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2003 was a year of coup plans, shows report
Senior generals conducted investigations in 2003 to assess ways to initiate a campaign to topple the ruling Justice and Development Party, or AKP, listing several red lines the government could not cross and operations to generate public pressure, a recent criminal investigation has revealed.
According to the text from a meeting of senior generals held July 15 and 16, 2003, the officers accused the AKP of attempting to topple the secular Republic to introduce fundamentalism and of attacking the military at every opportunity.
Among the suggestions were to get support from President Ahmet Necdet Sezer, who was seen as against the AKP, with one commander arguing that the military had to take radical action within the next year and a half or accept being marginalized through the AKP's European Union reforms and the United States' backing of the government. EU reforms are seen by the commanders as boosting the anti-secularist efforts of the government.
Among the actions to be undertaken were verbal attacks against the government through the media, insulting the prime minister in private meetings, mobilizing secularists, readjustment of the military's public relations and controlling owners of media organizations. The generals noted that retired generals should be made to stop airing their opinions on the military and the army's intelligence service should become more active.
The red lines were listed as the transfer of the Office of the Chief of General Staff from under the Prime Ministry to the Defense Ministry, lowering of the Office of the Chief of General Staff in the protocol list, allowing judicial supervision of Supreme Military Council, or YAŞ, decisions, allowing imam-hatip graduates access to military academies, allowing headscarves in state offices and weakening of the anti-terror laws.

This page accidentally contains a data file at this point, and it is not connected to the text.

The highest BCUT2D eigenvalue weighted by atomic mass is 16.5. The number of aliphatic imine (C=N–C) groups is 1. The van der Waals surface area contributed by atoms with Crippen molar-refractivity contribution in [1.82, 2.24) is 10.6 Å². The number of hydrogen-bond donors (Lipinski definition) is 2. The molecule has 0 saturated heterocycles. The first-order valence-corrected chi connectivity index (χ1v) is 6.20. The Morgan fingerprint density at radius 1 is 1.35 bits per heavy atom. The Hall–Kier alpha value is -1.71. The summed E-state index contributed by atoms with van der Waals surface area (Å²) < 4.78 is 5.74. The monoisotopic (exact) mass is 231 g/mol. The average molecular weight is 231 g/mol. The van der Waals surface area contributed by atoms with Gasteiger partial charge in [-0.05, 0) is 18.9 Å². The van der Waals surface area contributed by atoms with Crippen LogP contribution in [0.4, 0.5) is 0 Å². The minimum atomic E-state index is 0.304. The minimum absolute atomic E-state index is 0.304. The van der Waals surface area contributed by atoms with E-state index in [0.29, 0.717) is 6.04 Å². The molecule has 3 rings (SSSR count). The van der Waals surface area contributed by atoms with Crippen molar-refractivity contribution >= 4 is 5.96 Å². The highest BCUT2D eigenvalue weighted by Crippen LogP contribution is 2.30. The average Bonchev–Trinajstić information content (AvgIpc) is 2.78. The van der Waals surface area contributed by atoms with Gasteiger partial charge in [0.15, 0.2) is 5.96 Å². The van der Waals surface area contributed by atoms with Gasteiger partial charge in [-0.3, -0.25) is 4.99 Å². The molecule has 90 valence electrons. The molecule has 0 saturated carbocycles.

Another report found among the documents was a study by a Turkey expert in a think tank in New York. It asked how the United States could be persuaded to stop supporting the AKP as part of its "moderate Islam" project. It said the United States supports efforts to democratize Turkey, including weakening the influence of the military. It was suggested that NGOs and ambassadors should communicate the dangers of moderate Islam to U.S. officials.
The meeting's minutes and the report were part of the indictment prepared for the Ergenekon investigation, which involved an ultra-nationalist group that tried to topple the government through creating instability to facilitate a military coup.
Previously, diaries said to belong to Adm. Özden Örnek had become public when Nokta magazine published them. In the diaries, it was claimed the force commanders in 2003 and 2004 had prepared two coup plots. Örnek denied the documents belonged to him, and Nokta was raided and then shut down even though a court eventually found the magazine not guilty.
The minutes of the meeting and the report, which were found at the home of retired Captain Muzaffer Yıldırım, who is under arrest as part of the Ergenekon investigation, seem to corroborate the diaries.
The meeting was believed to have been between Air Forces Commander Gen. İbrahim Fırtına, Navy Commander Adm. Özden Örnek, First Army Commander Hurşit Tolon, Second Army Commander Fevzi Türkeri, Third Army Commander Gen. Tamer Akbaş and Aegean Army Commander Gen. Çetin Doğan. The conversations were later compiled by Land Forces Commander Gen. Aytaç Yalman.